In many ways this book is like another in my collection which I loved as a child (and still do)---The Red Balloon---in that the book consists primarily of photographs. The two books are very similar in other respects as well. Both beautifully capture, in a highly lyrical way, all the whimsy, imagination and free spirit of the child. In both books, the text is minimal; it is the photos that tell the story. In the case of The Magic Shell the photos were taken by the book's author, Nadine Amadio (1929-2009) [pictured below right], with a Rolleiflex camera using Kodak Tri-X film.
In 1976 Ms Amadio received a New Writers Fellowship from the Literature Board of the Australia Council. (To be technical, Ms Amadio was hardly a ‘new writer’ by 1976, for she had already authored and published a few books including Amanda and the Dachshund in 1965 as well as The Magic Shell in 1958.) For many years Ms Amadio collaborated with the distinguished Australian painter and close friend of hers Charles Blackman, my favourite work of theirs being The New Adventures of Alice in Rainforest Land. She published two books about Blackman and his work---Charles Blackman: The Lost Domains and Orpheus, the Song of Forever---and set up the Blackman Trust for his benefit. She was also close to many other prominent Australian artists and put together a book about the celebrated Australian Aboriginal artist Albert Namatjira entitled Albert Namatjira: The Life and Work of an Australian Painter. There were several other literary and scholarly works of hers (for example, Pacifica: Myth, Magic and Traditional Wisdom from the South Sea Islands) but I will stop there. Suffice to say she was quite versatile.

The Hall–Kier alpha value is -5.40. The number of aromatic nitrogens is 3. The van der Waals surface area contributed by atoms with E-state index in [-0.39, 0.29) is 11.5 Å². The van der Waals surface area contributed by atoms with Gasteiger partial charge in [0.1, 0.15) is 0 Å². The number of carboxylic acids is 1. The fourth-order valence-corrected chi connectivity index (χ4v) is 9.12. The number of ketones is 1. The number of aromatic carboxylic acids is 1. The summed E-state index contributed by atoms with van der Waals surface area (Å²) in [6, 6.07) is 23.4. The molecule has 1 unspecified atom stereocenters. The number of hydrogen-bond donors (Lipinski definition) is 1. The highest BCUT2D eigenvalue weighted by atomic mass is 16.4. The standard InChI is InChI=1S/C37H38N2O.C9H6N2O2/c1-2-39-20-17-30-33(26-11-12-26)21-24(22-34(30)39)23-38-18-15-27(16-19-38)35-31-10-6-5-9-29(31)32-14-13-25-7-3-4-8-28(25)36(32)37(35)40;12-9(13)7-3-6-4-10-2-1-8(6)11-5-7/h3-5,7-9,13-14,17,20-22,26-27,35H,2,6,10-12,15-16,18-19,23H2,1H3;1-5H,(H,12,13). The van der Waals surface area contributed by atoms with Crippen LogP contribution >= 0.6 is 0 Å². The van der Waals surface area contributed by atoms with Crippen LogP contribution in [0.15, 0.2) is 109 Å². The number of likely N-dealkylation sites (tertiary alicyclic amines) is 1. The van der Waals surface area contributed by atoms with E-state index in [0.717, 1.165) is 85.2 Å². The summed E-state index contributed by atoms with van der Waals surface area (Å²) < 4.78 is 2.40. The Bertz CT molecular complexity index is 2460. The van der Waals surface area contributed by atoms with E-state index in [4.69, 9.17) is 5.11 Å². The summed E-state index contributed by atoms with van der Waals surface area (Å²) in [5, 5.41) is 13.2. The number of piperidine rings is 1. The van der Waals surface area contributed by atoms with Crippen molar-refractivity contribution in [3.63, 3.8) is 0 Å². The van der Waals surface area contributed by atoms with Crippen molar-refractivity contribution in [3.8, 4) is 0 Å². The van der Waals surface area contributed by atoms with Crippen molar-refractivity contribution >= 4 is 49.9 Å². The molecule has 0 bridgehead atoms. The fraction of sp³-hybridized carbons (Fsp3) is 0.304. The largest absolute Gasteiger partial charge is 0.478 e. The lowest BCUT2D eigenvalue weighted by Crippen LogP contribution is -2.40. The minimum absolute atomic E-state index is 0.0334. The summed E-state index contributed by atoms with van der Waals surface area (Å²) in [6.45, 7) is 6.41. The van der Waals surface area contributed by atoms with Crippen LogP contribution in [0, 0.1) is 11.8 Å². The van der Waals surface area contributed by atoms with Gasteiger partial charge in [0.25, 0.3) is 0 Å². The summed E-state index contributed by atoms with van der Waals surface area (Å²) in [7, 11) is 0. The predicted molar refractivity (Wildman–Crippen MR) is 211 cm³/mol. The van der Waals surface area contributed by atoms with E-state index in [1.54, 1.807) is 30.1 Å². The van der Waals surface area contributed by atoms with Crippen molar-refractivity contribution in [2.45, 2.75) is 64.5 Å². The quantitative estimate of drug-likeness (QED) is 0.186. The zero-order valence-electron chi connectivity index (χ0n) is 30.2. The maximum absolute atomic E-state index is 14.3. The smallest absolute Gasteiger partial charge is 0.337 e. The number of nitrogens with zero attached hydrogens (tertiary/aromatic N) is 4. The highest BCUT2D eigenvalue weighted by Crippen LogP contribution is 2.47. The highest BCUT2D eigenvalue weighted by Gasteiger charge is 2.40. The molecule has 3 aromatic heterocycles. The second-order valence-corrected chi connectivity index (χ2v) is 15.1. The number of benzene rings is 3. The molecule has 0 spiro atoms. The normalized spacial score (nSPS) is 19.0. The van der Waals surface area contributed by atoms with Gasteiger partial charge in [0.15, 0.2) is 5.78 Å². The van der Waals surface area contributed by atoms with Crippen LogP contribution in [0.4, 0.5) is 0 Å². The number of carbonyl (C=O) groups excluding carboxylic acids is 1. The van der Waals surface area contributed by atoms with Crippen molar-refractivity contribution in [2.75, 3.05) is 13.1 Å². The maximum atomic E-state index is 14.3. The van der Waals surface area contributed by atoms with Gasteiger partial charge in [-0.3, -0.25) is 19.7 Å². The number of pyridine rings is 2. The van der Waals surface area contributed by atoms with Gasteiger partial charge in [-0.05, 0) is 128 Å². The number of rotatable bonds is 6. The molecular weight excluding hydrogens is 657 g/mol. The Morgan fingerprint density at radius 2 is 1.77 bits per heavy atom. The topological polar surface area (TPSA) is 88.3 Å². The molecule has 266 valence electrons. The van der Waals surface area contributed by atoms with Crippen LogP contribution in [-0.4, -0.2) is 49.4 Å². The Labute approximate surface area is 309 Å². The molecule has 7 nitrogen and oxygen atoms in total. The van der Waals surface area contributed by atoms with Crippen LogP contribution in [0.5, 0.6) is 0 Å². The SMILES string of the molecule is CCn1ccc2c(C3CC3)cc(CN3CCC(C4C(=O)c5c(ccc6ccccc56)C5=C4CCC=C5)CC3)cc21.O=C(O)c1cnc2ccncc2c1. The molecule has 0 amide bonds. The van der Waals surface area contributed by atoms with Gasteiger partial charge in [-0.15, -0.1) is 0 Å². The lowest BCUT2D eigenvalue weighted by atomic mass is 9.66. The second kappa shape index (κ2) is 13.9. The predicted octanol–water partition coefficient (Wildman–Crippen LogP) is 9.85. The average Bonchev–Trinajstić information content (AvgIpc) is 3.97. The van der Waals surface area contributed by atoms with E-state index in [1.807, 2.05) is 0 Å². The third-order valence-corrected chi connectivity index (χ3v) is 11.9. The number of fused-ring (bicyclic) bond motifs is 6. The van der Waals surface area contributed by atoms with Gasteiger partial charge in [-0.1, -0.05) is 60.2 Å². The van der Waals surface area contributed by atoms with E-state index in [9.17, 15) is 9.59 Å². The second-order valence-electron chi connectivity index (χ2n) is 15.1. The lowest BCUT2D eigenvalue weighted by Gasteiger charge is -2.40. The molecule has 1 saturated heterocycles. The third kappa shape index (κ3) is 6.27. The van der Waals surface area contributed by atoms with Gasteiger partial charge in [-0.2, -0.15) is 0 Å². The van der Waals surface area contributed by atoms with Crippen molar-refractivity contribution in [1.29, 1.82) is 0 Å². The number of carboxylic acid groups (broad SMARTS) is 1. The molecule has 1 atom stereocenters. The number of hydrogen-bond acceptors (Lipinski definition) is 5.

The book is no literary masterpiece--it doesn't purport to be---but it does has an unmistakable charm and quaintness. As I re-read the book this morning it occurred to me that Ms Amadio had captured, both in her photos and text, the essence of mindfulness, not to mention the essence of childhood as well. Yes, the author captured that wonderful ability, which we all need, to see things as they really are, to appreciate events and occurrences, and the small things of life, as they are unfolding. Such is the ‘magic’ of life. It is nothing supernatural. It is something very natural---so natural that we take it for granted and fail to see it. The wonder and mystery of life lies in its very ephemerality and transience. The fact that one day we will lose it all---whatever 'it' may be---makes life all that more special.
are from The Magic Shell (Sydney: Ure Smith Pty Limited, 1958).